BEIRUT (Reuters) - Islamic State fighters have launched simultaneous attacks against Syrian government and Kurdish militia forces, moving back onto the offensive after losing ground in recent days to Kurdish-led forces near the capital of their “caliphate.”
Islamic State sought to retake the initiative with incursions into the Kurdish-held town of Kobani at the Turkish border and government-held areas of Hasaka city in the northeast.
In a separate offensive in the multi-sided Syrian civil war, an alliance of rebels in the south of the country also launched an attack with the aim of driving government forces from the city of Deraa.
The attacks by Islamic State follow a rapid advance by Kurdish-led forces deep into the hardline group’s territory, to within 50 km (30 miles) of its de facto capital Raqqa.
The dual assaults on government forces in Hasaka and Deraa, both provincial capitals, are a test of Assad’s resolve to hold out in remote outposts beyond the western part of the country that is seen as the top priority for his survival.
The United States and European and Arab allies have been bombing Islamic State since last year to try to defeat a group that a year ago proclaimed a caliphate to rule over all Muslims from territory in Syria and Iraq.
Islamic State advanced rapidly last month, seizing cities in Syria and Iraq. The latest Kurdish advance in Syria has shifted the momentum again, but Islamic State fighters have often adopted a tactic of advancing elsewhere when they lose ground.
The group said it had seized al-Nashwa district and neighboring areas in the southwest of Hasaka, a city divided into zones of government and Kurdish control. Government forces had withdrawn towards the city center, it said in a statement.
Syrian state TV said Islamic State was expelling residents from their homes in al-Nashwa, executing people and detaining them. Many Islamic State fighters had been killed, it said, included a commander identified as a Tunisian.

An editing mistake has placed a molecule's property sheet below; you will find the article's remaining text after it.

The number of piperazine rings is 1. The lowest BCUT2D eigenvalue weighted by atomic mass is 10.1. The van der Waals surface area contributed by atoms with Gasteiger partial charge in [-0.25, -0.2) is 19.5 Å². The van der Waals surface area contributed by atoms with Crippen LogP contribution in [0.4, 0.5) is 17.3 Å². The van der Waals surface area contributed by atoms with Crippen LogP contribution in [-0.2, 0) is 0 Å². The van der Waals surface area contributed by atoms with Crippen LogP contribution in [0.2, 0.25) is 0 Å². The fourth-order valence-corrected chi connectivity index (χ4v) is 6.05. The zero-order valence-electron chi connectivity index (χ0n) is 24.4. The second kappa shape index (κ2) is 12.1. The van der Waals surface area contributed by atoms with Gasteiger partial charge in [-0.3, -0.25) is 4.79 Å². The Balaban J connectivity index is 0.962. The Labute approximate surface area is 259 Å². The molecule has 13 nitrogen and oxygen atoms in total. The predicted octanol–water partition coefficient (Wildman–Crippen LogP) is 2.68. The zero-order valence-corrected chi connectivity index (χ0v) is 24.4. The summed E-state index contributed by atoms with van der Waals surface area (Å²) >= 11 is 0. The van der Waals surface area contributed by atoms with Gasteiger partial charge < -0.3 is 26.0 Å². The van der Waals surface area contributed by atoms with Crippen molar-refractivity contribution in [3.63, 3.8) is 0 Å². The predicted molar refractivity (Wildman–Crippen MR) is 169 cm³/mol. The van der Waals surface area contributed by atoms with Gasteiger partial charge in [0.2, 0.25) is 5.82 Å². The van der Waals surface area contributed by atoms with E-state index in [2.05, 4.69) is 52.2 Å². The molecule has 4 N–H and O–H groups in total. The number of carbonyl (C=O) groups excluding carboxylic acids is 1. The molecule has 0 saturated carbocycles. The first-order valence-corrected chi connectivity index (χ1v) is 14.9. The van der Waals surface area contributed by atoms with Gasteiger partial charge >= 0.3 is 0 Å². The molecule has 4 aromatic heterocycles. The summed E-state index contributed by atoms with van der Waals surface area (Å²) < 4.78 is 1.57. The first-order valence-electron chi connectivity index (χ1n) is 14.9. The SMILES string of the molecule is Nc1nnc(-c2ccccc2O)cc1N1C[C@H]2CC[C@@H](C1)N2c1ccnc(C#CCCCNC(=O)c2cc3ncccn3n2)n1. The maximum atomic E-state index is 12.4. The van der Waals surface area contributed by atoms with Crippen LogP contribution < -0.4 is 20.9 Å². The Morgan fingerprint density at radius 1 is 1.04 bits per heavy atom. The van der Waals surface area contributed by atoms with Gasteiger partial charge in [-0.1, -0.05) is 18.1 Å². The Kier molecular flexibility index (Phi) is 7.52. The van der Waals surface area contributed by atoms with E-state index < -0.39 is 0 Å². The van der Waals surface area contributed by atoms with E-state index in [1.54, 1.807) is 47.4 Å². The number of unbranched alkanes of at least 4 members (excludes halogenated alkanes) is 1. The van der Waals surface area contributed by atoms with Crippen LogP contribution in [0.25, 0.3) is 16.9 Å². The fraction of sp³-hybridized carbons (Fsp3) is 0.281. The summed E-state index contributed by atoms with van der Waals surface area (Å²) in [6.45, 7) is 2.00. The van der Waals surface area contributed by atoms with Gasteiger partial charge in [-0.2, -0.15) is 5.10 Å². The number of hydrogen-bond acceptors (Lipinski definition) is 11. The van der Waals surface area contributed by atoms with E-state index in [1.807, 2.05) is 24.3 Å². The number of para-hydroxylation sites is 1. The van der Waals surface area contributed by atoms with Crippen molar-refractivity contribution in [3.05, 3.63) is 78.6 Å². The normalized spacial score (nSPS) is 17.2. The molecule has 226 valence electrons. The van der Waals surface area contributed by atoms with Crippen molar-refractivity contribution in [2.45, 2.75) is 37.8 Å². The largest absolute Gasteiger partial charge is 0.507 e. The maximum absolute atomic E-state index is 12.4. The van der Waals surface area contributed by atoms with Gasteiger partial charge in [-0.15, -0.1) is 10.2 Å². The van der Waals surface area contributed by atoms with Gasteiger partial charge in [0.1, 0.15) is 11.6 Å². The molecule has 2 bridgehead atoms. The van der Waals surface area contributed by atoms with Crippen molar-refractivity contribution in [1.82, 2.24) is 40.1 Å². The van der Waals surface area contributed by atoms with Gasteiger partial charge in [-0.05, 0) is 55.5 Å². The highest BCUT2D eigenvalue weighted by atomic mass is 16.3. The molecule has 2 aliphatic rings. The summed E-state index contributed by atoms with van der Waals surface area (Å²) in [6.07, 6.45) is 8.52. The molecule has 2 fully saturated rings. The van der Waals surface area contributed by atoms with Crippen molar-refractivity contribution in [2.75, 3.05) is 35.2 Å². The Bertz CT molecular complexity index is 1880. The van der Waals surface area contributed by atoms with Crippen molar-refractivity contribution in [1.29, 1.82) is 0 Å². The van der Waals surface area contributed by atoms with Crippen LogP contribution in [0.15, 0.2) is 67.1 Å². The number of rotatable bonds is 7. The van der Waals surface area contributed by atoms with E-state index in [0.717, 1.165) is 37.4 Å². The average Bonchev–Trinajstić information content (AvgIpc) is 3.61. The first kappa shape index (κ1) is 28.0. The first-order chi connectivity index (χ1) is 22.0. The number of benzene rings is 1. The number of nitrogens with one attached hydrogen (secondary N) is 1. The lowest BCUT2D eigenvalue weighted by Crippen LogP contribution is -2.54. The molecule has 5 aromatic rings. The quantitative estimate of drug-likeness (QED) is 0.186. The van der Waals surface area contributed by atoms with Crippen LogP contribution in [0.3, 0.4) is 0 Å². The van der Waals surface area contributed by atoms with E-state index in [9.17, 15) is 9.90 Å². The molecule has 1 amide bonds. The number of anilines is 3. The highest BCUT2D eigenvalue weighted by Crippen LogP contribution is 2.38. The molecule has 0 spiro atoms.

It also said a car bomb had exploded in the southeast of Hasaka.
The Syrian Observatory for Human Rights, which tracks the war, said Islamic State had seized two districts from government control.
Government-held parts of Hasaka are one of President Bashar al-Assad’s last footholds in the northeast region bordering Iraq and Turkey, territory mainly run by Kurds since Syria’s conflict erupted in 2011.
The Islamic State attack on Kobani, also known as Ayn al-Arab, began with at least one car bomb in an area near the border crossing with Turkey, Kurdish officials and the Observatory said. Islamic State fighters were battling Kurdish forces in the town itself.
Kobani was the site of one of the biggest battles against Islamic State last year. The Kurdish forces, known as the YPG, drove the Islamic militants back from Kobani with the help of U.S. air strikes, after four months of fighting and siege.
YPG spokesman Redur Xelil cited witness accounts and “preliminary information” that Thursday’s attackers had entered from Turkey but the matter was still not clear.
He said they entered the town in five cars, flying the flag of the Western-backed Free Syrian Army movement, which has fought alongside the YPG against Islamic State.